The efficiency of N-methyl-N-nitrosourea (MNU) treatment of fertilized egg cells at the single-cell stage in rice (Oryza sativa L.) was about twice that of dry seeds. The proportion of recessive iso-chlorophyll mutants in the segregating progeny of M1 plants decreased remarkably with treatment at later stages of embryonic development, perhaps because of the presence of diplontic selection and chimera formation when older, multi-cellular embryos were mutagenized. Panicle sterility of the M1 plants showed a linear relationship with the frequency of chlorophyll mutations in the progeny. The mutagenicity of N-ethyl-N-nitrosourea was similar to that of MNU, but N-methyl-N′-nitro-N-nitrosoguanidine and N-ethyl-N′-nitro-N-nitrosoguanidine were less effective. Several thousand rice mutants affecting endosperm, culm length, heading date, and chlorophyll were obtained by MNU mutagenesis. The frequency of certain types of endosperm mutants seemed to differ according to the precise timing of treatment. The mutation rate was calculated as 7.4 × 10-6 per nucleotide, and the mutations were evenly distributed over the gene regions examined. These results indicate that our rice mutant library, generated by MNU mutagenesis, is a promising resource for identifying mutations in any rice gene.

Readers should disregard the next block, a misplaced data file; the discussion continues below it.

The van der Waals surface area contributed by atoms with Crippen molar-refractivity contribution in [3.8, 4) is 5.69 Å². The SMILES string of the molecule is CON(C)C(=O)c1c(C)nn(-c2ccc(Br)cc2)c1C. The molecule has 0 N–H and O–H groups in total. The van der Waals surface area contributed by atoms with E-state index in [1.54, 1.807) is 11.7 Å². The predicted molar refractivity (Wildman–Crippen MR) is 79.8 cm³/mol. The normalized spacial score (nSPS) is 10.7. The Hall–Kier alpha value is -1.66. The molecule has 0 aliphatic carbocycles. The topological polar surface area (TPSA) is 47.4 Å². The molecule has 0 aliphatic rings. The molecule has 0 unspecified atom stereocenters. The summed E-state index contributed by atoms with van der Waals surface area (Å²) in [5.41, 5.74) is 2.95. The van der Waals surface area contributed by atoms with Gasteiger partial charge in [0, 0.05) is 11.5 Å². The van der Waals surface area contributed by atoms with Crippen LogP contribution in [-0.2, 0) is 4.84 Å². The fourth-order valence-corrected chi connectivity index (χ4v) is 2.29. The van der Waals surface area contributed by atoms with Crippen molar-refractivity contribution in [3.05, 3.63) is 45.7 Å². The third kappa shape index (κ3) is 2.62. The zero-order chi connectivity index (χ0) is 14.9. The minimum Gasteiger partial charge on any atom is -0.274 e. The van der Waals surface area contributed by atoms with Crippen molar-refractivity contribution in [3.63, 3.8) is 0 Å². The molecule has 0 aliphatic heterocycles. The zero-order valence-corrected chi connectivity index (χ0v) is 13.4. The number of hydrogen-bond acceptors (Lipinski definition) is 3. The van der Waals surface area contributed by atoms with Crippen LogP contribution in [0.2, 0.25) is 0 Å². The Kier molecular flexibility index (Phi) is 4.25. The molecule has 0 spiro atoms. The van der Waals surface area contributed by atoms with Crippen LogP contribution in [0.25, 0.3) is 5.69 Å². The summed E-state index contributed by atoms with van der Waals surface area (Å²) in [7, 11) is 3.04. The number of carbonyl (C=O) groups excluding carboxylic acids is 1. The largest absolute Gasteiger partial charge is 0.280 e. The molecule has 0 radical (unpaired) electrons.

All Science Journal Classification (ASJC) codes
- Agronomy and Crop Science
- Plant Science